Mind out of time: Wordsworth and neurophenomenology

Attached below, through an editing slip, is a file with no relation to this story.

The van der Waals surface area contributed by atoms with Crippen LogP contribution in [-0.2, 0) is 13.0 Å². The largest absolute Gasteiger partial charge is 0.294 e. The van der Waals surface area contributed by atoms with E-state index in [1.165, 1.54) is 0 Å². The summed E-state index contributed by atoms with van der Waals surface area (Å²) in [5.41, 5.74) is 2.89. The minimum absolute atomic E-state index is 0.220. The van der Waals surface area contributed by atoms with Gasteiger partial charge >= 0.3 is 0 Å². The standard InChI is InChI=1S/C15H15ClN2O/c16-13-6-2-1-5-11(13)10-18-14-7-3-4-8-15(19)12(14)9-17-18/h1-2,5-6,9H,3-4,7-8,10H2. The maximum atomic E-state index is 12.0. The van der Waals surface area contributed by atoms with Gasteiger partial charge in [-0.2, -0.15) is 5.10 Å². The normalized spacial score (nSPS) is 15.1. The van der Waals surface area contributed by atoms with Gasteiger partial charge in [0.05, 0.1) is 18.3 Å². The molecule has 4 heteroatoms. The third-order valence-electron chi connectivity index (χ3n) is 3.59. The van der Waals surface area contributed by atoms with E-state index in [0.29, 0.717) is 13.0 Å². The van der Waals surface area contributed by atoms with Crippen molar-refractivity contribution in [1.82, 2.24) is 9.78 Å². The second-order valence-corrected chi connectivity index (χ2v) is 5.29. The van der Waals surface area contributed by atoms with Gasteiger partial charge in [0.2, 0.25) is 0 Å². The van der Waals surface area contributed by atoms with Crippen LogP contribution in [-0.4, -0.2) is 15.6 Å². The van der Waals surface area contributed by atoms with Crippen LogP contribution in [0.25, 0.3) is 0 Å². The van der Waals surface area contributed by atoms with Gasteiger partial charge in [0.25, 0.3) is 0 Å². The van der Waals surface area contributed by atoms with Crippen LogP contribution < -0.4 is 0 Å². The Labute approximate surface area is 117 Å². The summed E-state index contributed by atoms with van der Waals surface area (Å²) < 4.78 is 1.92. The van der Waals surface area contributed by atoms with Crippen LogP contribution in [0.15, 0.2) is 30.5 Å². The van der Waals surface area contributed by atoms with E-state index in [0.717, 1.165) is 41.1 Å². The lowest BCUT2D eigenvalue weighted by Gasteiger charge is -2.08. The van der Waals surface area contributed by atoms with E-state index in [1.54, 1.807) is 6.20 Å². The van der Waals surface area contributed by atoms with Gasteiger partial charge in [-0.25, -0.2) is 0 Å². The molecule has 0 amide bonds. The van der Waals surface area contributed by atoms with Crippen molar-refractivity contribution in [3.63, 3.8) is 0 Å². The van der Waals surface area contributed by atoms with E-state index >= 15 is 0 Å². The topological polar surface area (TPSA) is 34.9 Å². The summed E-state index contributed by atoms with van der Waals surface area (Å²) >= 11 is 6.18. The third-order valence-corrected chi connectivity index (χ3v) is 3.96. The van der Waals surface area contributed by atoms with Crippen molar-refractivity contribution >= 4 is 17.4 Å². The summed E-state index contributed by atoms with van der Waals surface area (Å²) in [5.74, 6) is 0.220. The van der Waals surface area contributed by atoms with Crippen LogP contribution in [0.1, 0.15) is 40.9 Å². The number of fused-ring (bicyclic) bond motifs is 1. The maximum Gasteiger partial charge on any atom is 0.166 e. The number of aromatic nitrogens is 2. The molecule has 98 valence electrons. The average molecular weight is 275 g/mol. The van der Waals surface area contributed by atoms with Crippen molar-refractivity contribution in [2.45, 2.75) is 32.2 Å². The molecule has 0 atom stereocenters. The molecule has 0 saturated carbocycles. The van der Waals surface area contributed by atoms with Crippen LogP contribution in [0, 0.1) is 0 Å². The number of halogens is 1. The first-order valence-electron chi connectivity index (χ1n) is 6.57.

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If literary art evokes extraordinary forms of cognition in principled ways, then theories and distinctive practices of poetics should prove illuminating for cognitive science. The question is, how to operationalize such theories and practices for controlled experimental study? This paper proposes an answer in terms of the neurophenomenological paradigm developed by Francisco Varela and his students, which seeks to correlate first-person (subjective, introspective) accounts of cognitive experience with third-person (objective, neurophysiological) measures. Given striking correspondences between the neurophenomenological theory of cognitive "transparency" and "breakdown" and the Romantic poetics of defamiliarization, I adopt the Wordsworthian "spot of time" as a test case and use standing literary-critical description to formulate specific neurophenomenological predictions about its defamiliarizing effects. © 2013 Copyright Taylor and Francis Group, LLC.

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